Acousmatic sound is sound that is heard without an originating cause being seen. The word acousmatic, from the French acousmatique, is derived from the Greek word akousmatikoi (ἀκουσματικοί), which referred to probationary pupils of the philosopher Pythagoras who were required to sit in absolute silence while they listened to him deliver his lecture from behind a veil or screen to make them better concentrate on his teachings. The term acousmatique was first used by the French composer and pioneer of musique concrète Pierre Schaeffer.  In acousmatic art  one hears sound from behind a "veil" of loudspeakers, the source cause remaining unseen. More generally, any sound, whether it is natural or manipulated, may be described as acousmatic if the cause of the sound remains unseen. The term has also been used by the French writer and composer Michel Chion in reference to the use of off-screen sound in film.  More recently, in the article Space-form and the acousmatic image (2007), composer and academic Prof. Denis Smalley has expanded on some of Schaeffers' acousmatic concepts.  Since the 2000s, the term acousmatic has been used, notably in North America to refer to fixed media composition and pieces.
In 1955, Jérôme Peignot and Pierre Schaeffer were the first to use the term acousmatic to define the listening experience of musique concrète.  In his 1966 publication Traité des objets musicaux Schaeffer defined the acousmatic as: Acousmatic, adjective: referring to a sound that one hears without seeing the causes behind it (Schaeffer 1966: 91). Schaeffer held that the acousmatic listening experience was one that reduced sounds to the field of hearing alone. The concept of reduction (epoché), as used in the Husserlian phenomenological tradition, underpinned Schaeffer's conceptualization of the acousmatic experience. In this sense, a subject moves their attention away from the physical object responsible for auditory perception and toward the content of this perception. The purpose of this activity is to become aware of what it is in the field of perception that can be thought of as a certainty. This reductive procedure redirects awareness to hearing alone.  Schaeffer remarked that: Often surprised, often uncertain, we discover that much of what we thought we were hearing, was in reality only seen, and explained, by the context (Schaeffer 1966: 93).
Schaeffer derived the word acousmatique from akousmatikoi (hearers), a term used in the time of Pythagoras to refer to his uninitiated students. According to historical records followers of Pythagoras underwent a three-year probationary period, directly followed by a five-year period of "silence", before being admitted to Pythagoras' inner circle as mathêmatikoi (learned). The use of silence related to the protocols of rituals connected with the mystery-like instruction and religious ceremonies of the Pythagorean order. These ceremonies took place behind a veil or curtain with only those who had passed the five-year test being allowed to see their teacher face to face; the remaining students partaking acousmatically.    More recent research suggests that the Pythagorean "veil" itself was a euphemism for the figurative language with which Pythagoras taught, and the actual practice of speaking occluded by either a veil or the dark likely never occurred.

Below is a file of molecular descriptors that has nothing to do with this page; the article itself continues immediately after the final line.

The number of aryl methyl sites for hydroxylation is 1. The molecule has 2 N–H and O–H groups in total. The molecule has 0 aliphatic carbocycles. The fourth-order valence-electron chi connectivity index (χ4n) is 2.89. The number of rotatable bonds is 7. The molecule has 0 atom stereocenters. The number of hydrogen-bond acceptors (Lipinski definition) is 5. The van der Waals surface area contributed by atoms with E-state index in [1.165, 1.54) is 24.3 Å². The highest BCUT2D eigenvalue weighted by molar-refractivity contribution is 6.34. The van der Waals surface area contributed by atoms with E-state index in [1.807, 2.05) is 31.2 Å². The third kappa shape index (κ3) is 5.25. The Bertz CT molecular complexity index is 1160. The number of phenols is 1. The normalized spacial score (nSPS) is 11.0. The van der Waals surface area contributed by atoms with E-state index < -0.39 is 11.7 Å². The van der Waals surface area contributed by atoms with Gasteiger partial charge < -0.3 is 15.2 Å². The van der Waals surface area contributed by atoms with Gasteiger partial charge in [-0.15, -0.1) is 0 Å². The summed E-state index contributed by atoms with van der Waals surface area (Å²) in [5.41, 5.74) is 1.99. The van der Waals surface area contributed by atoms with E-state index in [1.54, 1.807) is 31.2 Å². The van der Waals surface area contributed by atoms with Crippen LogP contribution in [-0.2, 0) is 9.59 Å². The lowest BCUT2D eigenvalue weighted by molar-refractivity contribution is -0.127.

According to the French film sound theorist Michel Chion (1994), in cinema, the acousmatic situation can arise in two different ways: the source of a sound is seen first and is then "acousmatized", or the sound is initially acousmatic with the source being revealed subsequently. The first scenario allows association of a sound with a specific image from the outset, Chion calls this visualised sound (what Schaeffer referred to as direct sound). In this case it becomes an "embodied" sound, "identified with an image, demythologized, classified". In the second instance the sound source remains veiled for some time, to heighten tension, and is only later revealed, a dramatic feature that is commonly used in mystery and suspense based cinema; this has the effect of "de-acousmatizing" the initially hidden source of the sound (Chion 1994, 72). Chion states that "the opposition between visualised and acousmatic provides a basis for the fundamental audiovisual notion of offscreen space" (Chion 1994, 73).
Musique concrète is a type of music composition that utilizes recorded sounds as raw material. Sounds are often modified through the application of audio signal processing and tape music techniques, and may be assembled into a form of montage. It can feature sounds derived from recordings of musical instruments, the human voice, and the natural environment as well as those created using synthesizers and computer-based digital signal processing. Compositions in this idiom are not restricted to the normal musical rules of melody, harmony, rhythm, metre, and so on. The technique exploits acousmatic sound, such that sound identities can often be intentionally obscured or appear unconnected to their source cause.
Pierre Henri Marie Schaeffer was a French composer, writer, broadcaster, engineer, musicologist, acoustician and founder of Groupe de Recherche de Musique Concrète (GRMC). His innovative work in both the sciences—particularly communications and acoustics—and the various arts of music, literature and radio presentation after the end of World War II, as well as his anti-nuclear activism and cultural criticism garnered him widespread recognition in his lifetime.